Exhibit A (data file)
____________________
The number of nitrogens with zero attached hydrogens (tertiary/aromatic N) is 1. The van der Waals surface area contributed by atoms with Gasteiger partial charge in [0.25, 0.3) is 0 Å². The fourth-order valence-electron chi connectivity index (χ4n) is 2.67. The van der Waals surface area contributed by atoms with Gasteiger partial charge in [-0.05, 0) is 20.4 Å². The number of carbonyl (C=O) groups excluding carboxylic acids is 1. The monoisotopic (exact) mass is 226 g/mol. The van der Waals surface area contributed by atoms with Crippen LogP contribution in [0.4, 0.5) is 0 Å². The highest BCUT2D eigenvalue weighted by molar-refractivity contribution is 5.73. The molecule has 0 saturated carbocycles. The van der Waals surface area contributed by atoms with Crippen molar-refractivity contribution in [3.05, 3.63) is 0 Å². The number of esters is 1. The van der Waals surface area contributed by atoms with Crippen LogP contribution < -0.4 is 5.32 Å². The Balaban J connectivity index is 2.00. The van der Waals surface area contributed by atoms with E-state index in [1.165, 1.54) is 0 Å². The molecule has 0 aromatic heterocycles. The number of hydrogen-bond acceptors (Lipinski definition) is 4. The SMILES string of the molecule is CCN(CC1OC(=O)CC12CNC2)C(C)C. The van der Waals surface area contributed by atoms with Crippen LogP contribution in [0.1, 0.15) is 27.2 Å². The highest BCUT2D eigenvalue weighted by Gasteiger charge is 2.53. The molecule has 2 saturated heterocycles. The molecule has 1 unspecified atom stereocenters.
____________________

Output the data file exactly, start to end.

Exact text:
The number of nitrogens with zero attached hydrogens (tertiary/aromatic N) is 1. The van der Waals surface area contributed by atoms with Gasteiger partial charge in [0.25, 0.3) is 0 Å². The fourth-order valence-electron chi connectivity index (χ4n) is 2.67. The van der Waals surface area contributed by atoms with Gasteiger partial charge in [-0.05, 0) is 20.4 Å². The number of carbonyl (C=O) groups excluding carboxylic acids is 1. The monoisotopic (exact) mass is 226 g/mol. The van der Waals surface area contributed by atoms with Crippen LogP contribution in [0.4, 0.5) is 0 Å². The highest BCUT2D eigenvalue weighted by molar-refractivity contribution is 5.73. The molecule has 0 saturated carbocycles. The van der Waals surface area contributed by atoms with Crippen molar-refractivity contribution in [3.05, 3.63) is 0 Å². The number of esters is 1. The van der Waals surface area contributed by atoms with Crippen LogP contribution < -0.4 is 5.32 Å². The Balaban J connectivity index is 2.00. The van der Waals surface area contributed by atoms with E-state index in [1.165, 1.54) is 0 Å². The molecule has 0 aromatic heterocycles. The number of hydrogen-bond acceptors (Lipinski definition) is 4. The SMILES string of the molecule is CCN(CC1OC(=O)CC12CNC2)C(C)C. The van der Waals surface area contributed by atoms with Crippen LogP contribution in [0.1, 0.15) is 27.2 Å². The highest BCUT2D eigenvalue weighted by Gasteiger charge is 2.53. The molecule has 2 saturated heterocycles. The molecule has 1 unspecified atom stereocenters.